Political Roundup for September 13, 2017

Last Night:

Bill DeBlasio (D) easily won renomination in NYC, while all NYC Council incumbents and essentially all non-incumbent establishment favorites prevailed.

In Charlotte, councilwoman Vi Lyles (D) ousted incumbent Jennifer Roberts (D) without a runoff. In Cleveland, incumbent Frank Jackson (D) and councilman Zack Reed (D) advanced. In Toledo, incumbent Paula Hicks-Hudson (D) and Lucas County Treasurer Wade Kapszukiewicz (D) advanced. Incumbents Byron Brown (D) in Buffalo and Lovely Warren (D) in Rochester were renominated.

In other NY Races, State Sen. George Latimer (D) won in Westchester-CE, county commissioner Laura Curran (D) won in Nassau-CE, and State Rep. Steve McLaughlin (R) narrowly won in Rensselaer-CE. In the biggest upset of the night, university police chief Larry Zacarese (R) beat State Sen. Phil Boyle (R) for Suffolk-Sheriff.

In legislative specials, Democrats picked up OK-LD-46 by a wide margin as well as a state house seat in NH. McGee (R) and Rehner (D) advanced in MS-LD-102, while O’Hara (R) won the nomination in OK-SD-37.


MI-Sen: Rep. Fred Upton (R) is apparently quietly considering a run for the seat of Sen. Debbie Stabenow (R). Upton, a centrist from a purple seat in southwest Michigan, has been termed-out as Energy and Commerce chair but is not ready to retire. Upton could face a tough primary if Robert “Kid Rock” Ritchie (R) pulls the trigger on a run for this seat; however, if Ritchie stays out, Upton would be a strong favorite against the little-known Republicans in the race already.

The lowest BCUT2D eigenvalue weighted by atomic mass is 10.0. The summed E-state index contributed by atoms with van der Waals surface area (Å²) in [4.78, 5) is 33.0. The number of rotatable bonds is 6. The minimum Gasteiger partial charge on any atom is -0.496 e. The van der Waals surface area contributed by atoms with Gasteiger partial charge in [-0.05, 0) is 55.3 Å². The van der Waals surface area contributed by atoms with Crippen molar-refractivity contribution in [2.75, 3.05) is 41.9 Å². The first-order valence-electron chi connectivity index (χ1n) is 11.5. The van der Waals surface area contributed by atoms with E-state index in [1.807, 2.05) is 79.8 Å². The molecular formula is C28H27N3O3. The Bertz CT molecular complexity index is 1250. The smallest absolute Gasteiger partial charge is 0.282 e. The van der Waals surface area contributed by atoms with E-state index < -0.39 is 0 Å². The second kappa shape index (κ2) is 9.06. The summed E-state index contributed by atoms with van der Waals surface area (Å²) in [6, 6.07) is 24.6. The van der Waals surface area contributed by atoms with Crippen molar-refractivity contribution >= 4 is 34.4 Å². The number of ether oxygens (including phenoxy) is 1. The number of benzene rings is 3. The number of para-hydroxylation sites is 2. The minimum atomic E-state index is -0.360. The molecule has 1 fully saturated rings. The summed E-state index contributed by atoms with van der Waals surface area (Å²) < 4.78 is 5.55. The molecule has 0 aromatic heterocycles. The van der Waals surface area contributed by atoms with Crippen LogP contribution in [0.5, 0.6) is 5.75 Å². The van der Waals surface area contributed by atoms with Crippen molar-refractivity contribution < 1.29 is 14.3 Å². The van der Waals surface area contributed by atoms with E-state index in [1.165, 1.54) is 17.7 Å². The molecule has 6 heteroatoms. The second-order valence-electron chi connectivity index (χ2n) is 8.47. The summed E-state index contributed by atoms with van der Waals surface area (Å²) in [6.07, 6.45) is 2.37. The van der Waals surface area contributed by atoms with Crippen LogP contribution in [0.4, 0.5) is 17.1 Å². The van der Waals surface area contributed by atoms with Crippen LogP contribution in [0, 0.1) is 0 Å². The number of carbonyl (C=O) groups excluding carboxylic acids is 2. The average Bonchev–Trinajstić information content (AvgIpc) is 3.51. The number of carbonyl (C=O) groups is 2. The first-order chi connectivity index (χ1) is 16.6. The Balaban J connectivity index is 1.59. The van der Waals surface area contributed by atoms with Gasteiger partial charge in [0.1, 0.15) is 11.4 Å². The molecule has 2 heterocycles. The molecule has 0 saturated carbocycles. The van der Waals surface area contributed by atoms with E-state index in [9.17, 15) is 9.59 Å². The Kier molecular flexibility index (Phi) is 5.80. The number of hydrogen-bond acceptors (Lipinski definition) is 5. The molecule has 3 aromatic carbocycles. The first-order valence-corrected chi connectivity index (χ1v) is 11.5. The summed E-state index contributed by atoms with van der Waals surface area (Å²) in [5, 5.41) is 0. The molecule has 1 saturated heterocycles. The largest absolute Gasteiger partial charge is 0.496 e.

VA-Sen: Former presidential candidate Carly Fiorina (R) will not run for the Senate seat of Tim Kaine (D). Prince William CE and self-hating Yankee Corey Stewart (R) now looks like the strong favorite for the nomination.


AK-Gov, AK-LG: State Sen. Mike Dunleavy (R) surprisingly announced yesterday that he is ending his gubernatorial run due to an unspecified health condition. Ex-State Sen. Charlie Huggins (R), a former State Senate president who retired in 2016, stepped in the same day to fill the breach. State Rep. Mike Chenault (R) also filed to run for a spot on the GOP ticket, though he has left his options open for either a Governor or LG run in the shotgun-wedding primary. Dem-backed incumbent Bill Walker (I) may also face opposition from a Democrat like Ex-Sen. Mark Begich (D) or State Sen. Bill Wielechowski (D).

IL-Gov, IL-LG: After his prior choice of running mate, Chicago councilman Carlos Ramirez-Rosa (D), was forced to withdraw over his support for the anti-Israel BDS movement, Biss has now chosen State Rep. Litesa Wallace (D) of Rockford as his new LG choice. Wallace could be a way for Biss to curry some favor with State House Speaker Mike Madigan (D), who is thought to favor wealthy businessman JB Pritzker (D) in this crowded primary.

ME-Gov: Sen. Susan Collins (R) says she will decide on a run for Governor by the end of September. Collins would likely be a strong favorite in a general election if she were to run, but she may face difficulty from her right in the GOP primary.